Using A Piteba Oil Press

Reader Contribution by Cindy Conner
1 / 2
2 / 2

I used to teach at the community college and one of the projects I assigned was to examine the local food supply and imagine providing everything in your diet from local or homegrown sources. Inevitably, the students came up short in regards to cooking oil. Now, there is a tool available for home production of oil. I bought my Piteba oil press from Lehman’s Hardware. This press is great, but as with any tool, it’s best to take time to learn to use it properly. Here are some tips I’d like to pass on to you:

  • Beware that the press cake may get blocked in the large cap on the end and can become rock hard very quickly. Soaking it in water will soften it enough for cleaning. 
  • Only have the wick showing the smallest bit to keep the flame from being too high. If it needs corrected, DO NOT touch the metal disk that the holds the wick until you are sure it has cooled. 
  • Clean everything immediately after using.

With the Piteba you could press only as much oil as you need in the near future, so your supply is always fresh. The nuts and seeds can store just fine in their shells until pressing. I grow peanuts, hazelnuts and black walnuts that can be used for oil. I also have “Peredovik”sunflowers, a black oilseed variety from Southern Exposure Seed Exchange, in the ground this year. If you are producing oil from homegrown supplies, besides learning about the press, you need to learn how to grow, store and process each crop.

Leading up to Y2K I remember meeting people who were stocking up on lots of food, tools and seeds that they planned to use if the present systems shut down. They didn’t seem to be making these things a part of their current life, expecting to put everything into action when it was needed. When someone showed me the inexpensive grain mill they had bought, and put away for hard times to come, I remember thinking that family would surely starve trying to grind enough flour with that thing.  Don’t buy an oil press and put it away for times to come. Use it regularly, even if it is with store-bought seeds until you can grow your own. You could begin using your newly pressed oil over roasted vegetables and in salad dressings.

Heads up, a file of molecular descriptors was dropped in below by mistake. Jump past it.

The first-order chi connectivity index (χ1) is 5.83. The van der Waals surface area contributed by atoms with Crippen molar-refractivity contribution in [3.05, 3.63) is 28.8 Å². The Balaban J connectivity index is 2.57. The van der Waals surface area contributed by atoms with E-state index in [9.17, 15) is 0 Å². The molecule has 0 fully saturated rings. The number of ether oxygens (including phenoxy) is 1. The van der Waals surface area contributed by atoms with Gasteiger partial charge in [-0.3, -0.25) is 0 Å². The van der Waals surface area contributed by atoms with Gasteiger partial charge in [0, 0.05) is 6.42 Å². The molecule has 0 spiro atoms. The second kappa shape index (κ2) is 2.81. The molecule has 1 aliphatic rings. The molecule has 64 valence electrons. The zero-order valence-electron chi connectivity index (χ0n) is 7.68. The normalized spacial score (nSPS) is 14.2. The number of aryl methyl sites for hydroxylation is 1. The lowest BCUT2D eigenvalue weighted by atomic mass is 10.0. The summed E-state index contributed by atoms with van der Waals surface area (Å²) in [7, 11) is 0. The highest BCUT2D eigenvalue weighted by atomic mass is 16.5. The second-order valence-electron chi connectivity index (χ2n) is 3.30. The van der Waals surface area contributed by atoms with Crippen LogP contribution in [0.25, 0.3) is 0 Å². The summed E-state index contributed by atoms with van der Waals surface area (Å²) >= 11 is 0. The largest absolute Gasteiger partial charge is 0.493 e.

As you ease your way into a diet of homegrown and local foods, everything begins to change. You discover new foods and new ways of preparing your old tried-and-true ones. Home pressed oil can be part of that change. I haven’t tried this, but someone is using the Piteba to press sorghum for syrup. Stay open to the possibilities that await you in your own kitchen. Find more information about using the Piteba, particularly with homegrown peanuts and hazelnuts at Homeplace Earth. Enjoy the adventure!